Thought for the day

by Henry on November 5, 2008

Whatever disappointments and unhappiness lie in the future, my two sons are going to grow up in an America where it is a _done deal_ that an African-American with a foreign-sounding name can run for President and win. That’s pretty nice to wake up to.

{ 27 comments }

1

Delicious Pundit 11.05.08 at 3:17 pm

Unless they want to marry other men, that is. Then they’re not real Americans, anywhere, apparently.

2

michael e sullivan 11.05.08 at 4:17 pm

1: They are in Connecticut at least.

Prop 1 in CT was primarily fought along the same lines as prop 8 in CA. It’s not obvious from the question “Shall there be a constitutional convention…”, but Yes was being pushed hard by the anti-gay forces, because similar to california, courts recently ruled that gay marriage is legal according to the state constitution. Unlike CA, they weren’t able to get a ban amendment on the ballot, so they tried to sneak this one past us, hoping for the “Oh, that sounds like a reasonable idea” vote, and then follow it up by getting plenty of anti-gay (and anti-abortion) lobbyists appointed to the convention.

But it didn’t happen, and not only that, Dems swept to sizable supermajorities in both state-houses, so it’s quite unlikely we’ll be seeing any real challenge to that decision in the next few years. New York may join us soon as well, they already recognize marriages from MA and CT.

I’m sorely, sorely disappointed about CA though. It hurts my heart on a night and day when I wanted to rejoice with abandon.

3

sanbikinoraion 11.05.08 at 4:18 pm

We’ve had a woman Prime Minister in the UK but that doesn’t necessarily mean that women have any more power than they otherwise would have done, surely?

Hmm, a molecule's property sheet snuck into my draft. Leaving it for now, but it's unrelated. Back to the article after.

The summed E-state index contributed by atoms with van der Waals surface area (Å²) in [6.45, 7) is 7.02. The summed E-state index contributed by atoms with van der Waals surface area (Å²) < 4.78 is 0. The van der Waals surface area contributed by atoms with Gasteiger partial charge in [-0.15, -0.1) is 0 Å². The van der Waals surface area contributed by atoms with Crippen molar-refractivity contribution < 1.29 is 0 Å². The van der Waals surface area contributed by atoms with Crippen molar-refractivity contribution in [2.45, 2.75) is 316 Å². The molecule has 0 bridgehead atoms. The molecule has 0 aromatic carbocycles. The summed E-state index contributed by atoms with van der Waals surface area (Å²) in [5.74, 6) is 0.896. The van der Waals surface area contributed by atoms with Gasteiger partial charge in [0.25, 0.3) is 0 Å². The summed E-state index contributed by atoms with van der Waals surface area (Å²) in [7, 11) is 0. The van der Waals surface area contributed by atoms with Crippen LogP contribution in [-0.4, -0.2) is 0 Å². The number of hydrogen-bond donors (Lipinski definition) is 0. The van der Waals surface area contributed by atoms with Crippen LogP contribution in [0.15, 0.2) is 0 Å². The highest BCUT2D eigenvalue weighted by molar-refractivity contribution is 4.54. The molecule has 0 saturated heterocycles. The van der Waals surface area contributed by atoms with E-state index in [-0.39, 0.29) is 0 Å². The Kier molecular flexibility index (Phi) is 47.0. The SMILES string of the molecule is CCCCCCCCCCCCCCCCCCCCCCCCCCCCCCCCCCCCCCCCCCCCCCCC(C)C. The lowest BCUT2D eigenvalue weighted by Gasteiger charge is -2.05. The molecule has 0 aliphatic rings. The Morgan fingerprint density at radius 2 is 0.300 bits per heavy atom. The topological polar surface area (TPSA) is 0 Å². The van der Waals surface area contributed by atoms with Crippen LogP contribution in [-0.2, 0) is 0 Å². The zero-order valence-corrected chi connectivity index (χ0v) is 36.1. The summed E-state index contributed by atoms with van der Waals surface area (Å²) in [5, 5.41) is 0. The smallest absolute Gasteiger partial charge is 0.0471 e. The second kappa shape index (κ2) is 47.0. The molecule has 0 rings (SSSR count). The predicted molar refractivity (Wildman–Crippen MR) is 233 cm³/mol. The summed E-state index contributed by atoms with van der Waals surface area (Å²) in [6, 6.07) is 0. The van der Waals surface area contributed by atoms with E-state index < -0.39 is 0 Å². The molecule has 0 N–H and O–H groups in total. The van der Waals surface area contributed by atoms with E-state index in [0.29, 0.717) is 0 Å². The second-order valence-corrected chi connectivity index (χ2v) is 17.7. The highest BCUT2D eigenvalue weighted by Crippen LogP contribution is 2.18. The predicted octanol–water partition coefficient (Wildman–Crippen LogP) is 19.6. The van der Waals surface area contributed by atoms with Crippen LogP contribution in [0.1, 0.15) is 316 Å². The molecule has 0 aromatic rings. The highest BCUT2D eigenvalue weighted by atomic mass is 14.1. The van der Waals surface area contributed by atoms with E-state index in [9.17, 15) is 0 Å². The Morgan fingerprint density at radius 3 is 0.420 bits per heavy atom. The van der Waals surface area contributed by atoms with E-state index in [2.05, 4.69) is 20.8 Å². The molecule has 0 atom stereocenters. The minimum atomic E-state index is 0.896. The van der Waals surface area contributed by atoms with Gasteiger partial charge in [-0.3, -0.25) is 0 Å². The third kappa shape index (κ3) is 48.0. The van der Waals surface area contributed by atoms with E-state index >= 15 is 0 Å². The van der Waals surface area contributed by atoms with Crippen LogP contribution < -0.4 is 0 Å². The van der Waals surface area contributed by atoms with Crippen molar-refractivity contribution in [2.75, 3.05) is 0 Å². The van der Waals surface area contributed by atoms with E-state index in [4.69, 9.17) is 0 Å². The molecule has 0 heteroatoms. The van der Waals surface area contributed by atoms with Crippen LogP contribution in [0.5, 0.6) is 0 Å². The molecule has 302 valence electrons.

One could argue, in fact, that Nu Labour has done more for womens’ rights than Thatcher ever did.

4

Kmack 11.05.08 at 4:38 pm

Don’t worry, D.P. Our sons and daughters can still get married to a person of the same sex in a church, temple, mosque, meeting house, resort, or anywhere else–so long as someone they regard as an authority is willing to declare them “married.” It’s just that the state generally refuses to declare them “married”–even when, as in California, there is no de jure, functional difference between marriage and domestic partnership.

By the way, gay marriage supporters might want to reconsider the tactical value of insisting on a close comparison–as D.P. tacitly does, in spoiled sport fashion–between the civil rights and broader social circumstances of African Americans and homosexuals. This mainly has the effect, at this point, of (not unreasonably) annoying many African Americans–more than a few of whom might otherwise be converted to support gay marriage or at least not to support outlawing extension of “marriage” to same-sex unions.

Back on point: As an African American and an Obama sympathizer, I must confess to not feeling all that moved by the racial symbolism of Obama’s election. But I tend to side with Derrick Bell about the (very modest) cash value of racial symbols.

5

a. y. mous 11.05.08 at 5:10 pm

How much is Gay Marriage about ego? As in you validating my choice (or I validating yours)? As it is about spousal monetary compensation and estate & property rights?

Else, no one ever in the history of mankind has ever stopped penis in anus, gender notwithstanding. Not to speak of tongues in vaginas, which always was a superb turn-on for any and all.

This whole thing smacks of making point for the sheer sake of making a point, which I find stupid and a waste of energy.

6

Uncle Kvetch 11.05.08 at 5:26 pm

How much is Gay Marriage about ego?

None. HTH.

Else, no one ever in the history of mankind has ever stopped penis in anus, gender notwithstanding. Not to speak of tongues in vaginas, which always was a superb turn-on for any and all.

Thanks for sharing.

Asshole.

7

a. y. mous 11.05.08 at 5:37 pm

Dear Uncle,

None? So it _is _ about compensation? Huh?

But you don’t mean that, do you? No? Get real, uncle! No one has ever stopped you from having a person of your same sex as your soul-mate. Or room-mate. Or class-mate. Or field-mate. Or bed-mate. Ever. Yes, you couldn’t bequeath your estate to him or her. But only by default. You could always choose to. That, perhaps, is bound to change. And good news too. But that is all there is to it. So much hullabaloo over gay marriage, and decade comes to century, we end up with opposite sex unions as “special”. As I said, stupid.

8

Uncle Kvetch 11.05.08 at 6:05 pm

So much hullabaloo over gay marriage, and decade comes to century, we end up with opposite sex unions as “special”.

I have no idea what that means. Based on this conversation so far, I don’t care, either.